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2010 elections were counted accurately by the source codes used by Smartmatic. Since the source codes were not made available to the public---as mandated by law, and consequently never reviewed by interested parties, these source codes remain suspect. 124) In the absence of a careful review of the PCOS Source Code, there is no telling how the secrecy, security and validity of the voting process are guaranteed by law, pursuant to Article 25 of the ICCPR.

VI.

CONCLUSION

125) We have argued that the Philippines had breached the Authors right to suffrage guaranteed by Article 25 of the International Covenant on Civil and Political Rights. 126) We request that this Committee find and declare that the Republic of the Philippines breached its international obligation to guarantee the right of the Authors to the free expression of their will as electors, a right guaranteed and protected under Article 25 of the International Covenant on Civil and Political Rights. 127) We specifically request that this Committee declare that the Philippines violated the Authors right to the free expression of their will as electors, under Article 25 of the ICCPR, due to:

(a) the highly questionable and irregular method by which the votes of the Filipino people, were counted during the 10 May 2010 automated Philippine elections, and will be counted in the 13 May 2013 automated elections, by the automated election system used;

(b) the lack of transparency by which the votes of the Filipino people, were counted during the 10 May 2010 automated Philippine elections, and will be counted, by the source code used in the automated election system for the 13 May 2013 automated Philippines elections; (c) the highly questionable and irregular method by which the votes of the Filipino people, were counted during the 10 May 2010 automated Philippine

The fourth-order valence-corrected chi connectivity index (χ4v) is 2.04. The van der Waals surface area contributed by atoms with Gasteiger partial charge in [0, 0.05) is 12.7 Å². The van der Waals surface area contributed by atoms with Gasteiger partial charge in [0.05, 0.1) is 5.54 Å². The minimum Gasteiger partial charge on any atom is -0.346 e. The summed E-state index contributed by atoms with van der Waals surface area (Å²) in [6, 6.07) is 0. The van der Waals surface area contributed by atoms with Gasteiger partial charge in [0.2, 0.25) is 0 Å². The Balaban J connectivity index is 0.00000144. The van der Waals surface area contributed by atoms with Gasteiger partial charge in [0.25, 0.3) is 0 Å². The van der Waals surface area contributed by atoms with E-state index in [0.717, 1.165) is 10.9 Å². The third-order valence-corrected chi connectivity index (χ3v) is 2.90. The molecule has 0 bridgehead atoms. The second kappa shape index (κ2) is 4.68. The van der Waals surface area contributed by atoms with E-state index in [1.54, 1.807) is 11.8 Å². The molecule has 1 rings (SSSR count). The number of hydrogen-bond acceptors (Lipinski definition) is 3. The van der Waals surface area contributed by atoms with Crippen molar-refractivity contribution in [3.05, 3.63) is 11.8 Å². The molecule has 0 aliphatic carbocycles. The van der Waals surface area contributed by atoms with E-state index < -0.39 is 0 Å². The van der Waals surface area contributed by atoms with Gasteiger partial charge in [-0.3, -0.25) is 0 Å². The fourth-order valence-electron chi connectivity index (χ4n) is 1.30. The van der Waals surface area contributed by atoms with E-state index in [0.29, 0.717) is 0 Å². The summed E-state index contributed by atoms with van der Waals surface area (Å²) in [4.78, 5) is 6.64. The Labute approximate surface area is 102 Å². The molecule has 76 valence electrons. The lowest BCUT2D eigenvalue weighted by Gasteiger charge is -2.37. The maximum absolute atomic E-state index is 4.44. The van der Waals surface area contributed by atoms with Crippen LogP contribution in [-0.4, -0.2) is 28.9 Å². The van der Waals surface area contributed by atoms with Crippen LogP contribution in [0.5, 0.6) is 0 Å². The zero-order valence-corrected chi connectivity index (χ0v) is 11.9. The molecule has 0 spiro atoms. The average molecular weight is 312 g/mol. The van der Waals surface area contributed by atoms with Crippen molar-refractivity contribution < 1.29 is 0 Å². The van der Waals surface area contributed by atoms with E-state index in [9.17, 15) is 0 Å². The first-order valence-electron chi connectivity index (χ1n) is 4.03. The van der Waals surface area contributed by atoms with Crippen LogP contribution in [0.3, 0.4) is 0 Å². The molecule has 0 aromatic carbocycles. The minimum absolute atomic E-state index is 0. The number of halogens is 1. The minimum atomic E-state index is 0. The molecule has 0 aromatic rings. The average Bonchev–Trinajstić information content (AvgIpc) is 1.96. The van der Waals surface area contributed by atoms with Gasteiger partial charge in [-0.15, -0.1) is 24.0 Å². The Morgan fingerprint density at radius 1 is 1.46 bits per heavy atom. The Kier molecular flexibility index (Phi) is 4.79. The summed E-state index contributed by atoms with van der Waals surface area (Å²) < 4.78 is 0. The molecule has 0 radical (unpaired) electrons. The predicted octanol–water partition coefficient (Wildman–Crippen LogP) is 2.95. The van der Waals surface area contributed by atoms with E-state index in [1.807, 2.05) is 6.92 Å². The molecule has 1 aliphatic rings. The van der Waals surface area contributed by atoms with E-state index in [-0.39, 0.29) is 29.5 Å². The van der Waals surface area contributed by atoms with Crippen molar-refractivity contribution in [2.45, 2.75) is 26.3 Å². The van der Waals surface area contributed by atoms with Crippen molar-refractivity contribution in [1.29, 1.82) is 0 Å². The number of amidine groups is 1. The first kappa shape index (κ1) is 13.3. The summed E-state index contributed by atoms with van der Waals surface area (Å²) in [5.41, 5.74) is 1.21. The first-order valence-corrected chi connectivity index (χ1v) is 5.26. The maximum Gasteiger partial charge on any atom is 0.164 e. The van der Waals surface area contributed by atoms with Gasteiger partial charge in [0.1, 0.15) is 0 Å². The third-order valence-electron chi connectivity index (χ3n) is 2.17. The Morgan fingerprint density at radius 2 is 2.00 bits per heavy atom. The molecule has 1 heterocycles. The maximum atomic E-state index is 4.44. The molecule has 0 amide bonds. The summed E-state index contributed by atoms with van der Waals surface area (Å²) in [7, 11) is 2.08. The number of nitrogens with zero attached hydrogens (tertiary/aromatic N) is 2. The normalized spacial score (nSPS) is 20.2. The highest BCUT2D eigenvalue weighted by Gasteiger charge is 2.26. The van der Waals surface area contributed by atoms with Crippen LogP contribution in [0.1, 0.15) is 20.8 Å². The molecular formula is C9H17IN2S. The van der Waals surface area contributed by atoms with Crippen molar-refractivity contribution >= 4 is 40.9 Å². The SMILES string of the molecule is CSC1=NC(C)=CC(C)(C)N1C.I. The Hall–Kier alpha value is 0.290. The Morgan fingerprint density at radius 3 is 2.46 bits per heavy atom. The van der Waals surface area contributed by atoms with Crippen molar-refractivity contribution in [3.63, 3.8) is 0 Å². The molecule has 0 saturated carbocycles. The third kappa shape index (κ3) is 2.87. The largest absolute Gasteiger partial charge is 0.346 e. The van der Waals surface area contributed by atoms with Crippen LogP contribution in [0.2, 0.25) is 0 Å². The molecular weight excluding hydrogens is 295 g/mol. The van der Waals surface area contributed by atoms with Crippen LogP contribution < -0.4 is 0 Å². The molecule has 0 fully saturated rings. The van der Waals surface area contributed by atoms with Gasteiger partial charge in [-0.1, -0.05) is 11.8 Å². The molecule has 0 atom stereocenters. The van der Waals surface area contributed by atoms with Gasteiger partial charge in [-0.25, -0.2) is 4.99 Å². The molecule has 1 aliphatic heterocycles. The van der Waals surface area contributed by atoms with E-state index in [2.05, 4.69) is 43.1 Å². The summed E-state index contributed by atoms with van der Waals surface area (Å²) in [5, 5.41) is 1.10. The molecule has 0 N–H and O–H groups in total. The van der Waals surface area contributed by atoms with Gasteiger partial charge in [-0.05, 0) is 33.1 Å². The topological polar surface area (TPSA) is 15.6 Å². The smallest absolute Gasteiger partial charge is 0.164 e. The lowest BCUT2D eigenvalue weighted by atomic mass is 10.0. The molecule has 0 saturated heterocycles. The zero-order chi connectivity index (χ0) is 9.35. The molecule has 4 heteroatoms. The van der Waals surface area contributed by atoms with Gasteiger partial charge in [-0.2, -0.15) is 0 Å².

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elections, and will be counted in the 13 May 2013 automated Philippine elections, due the irregularity in the system integration of the automated election system. 71) We also request that the Philippines pay the legal costs and expenses of the suit.

VII. CHECKLIST OF SUPPORTING DOCUMENTATION 1. A copy of the 10 September 2009 Supreme Court Decision in Roque, et al., v. COMELEC, et al. is herein attached as ANNEX A. 2. A copy of the 10 February 2010 Supreme Court Resolution in Roque, et al. v. COMELEC, et al. is herein attached as ANNEX B. 3. A copy of the 21 September 2010 Resolution in CenPEG v. COMELEC, is herein attached as ANNEX C. 4. A copy of the 06 May 2010 Philippine Supreme Court Decision in Guingona, Jr., et al. vs. Comelec is herein attached as ANNEX D. 5. A copy of the relevant pages of the redacted version of the Smartmatic complaint filed last 11 September 2012 in the Delaware courts in the US is herein attached as ANNEX E. 6. A copy of the relevant pages of the redacted version of Dominions Answer filed on October 17, 2012 in the Delaware courts in the US is hereby attached as ANNEX F. 7. A copy of the 17 February 2013 Philippine Star online news is herein attached as ANNEX G. 8. A copy of the 10 July 2009 Contract between the Commission on Elections and Smartmatic Tim Corporation is herein attached as ANNEX H.

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Dated:

03 May 2013, Manila, Philippines

CENTER FOR INTERNATIONAL LAW (CENTERLAW) Unit 1904 Antel 2000 Corp. Centre 121 Valero Street, Salcedo Village Makati City, Metro Manila 1277 Philippines

H. HARRY L. ROQUE, JR.

ROMEL REGALADO BAGARES

GILBERT T. ANDRES

GEEPEE ACERON GONZALES

ETHEL C. AVISADO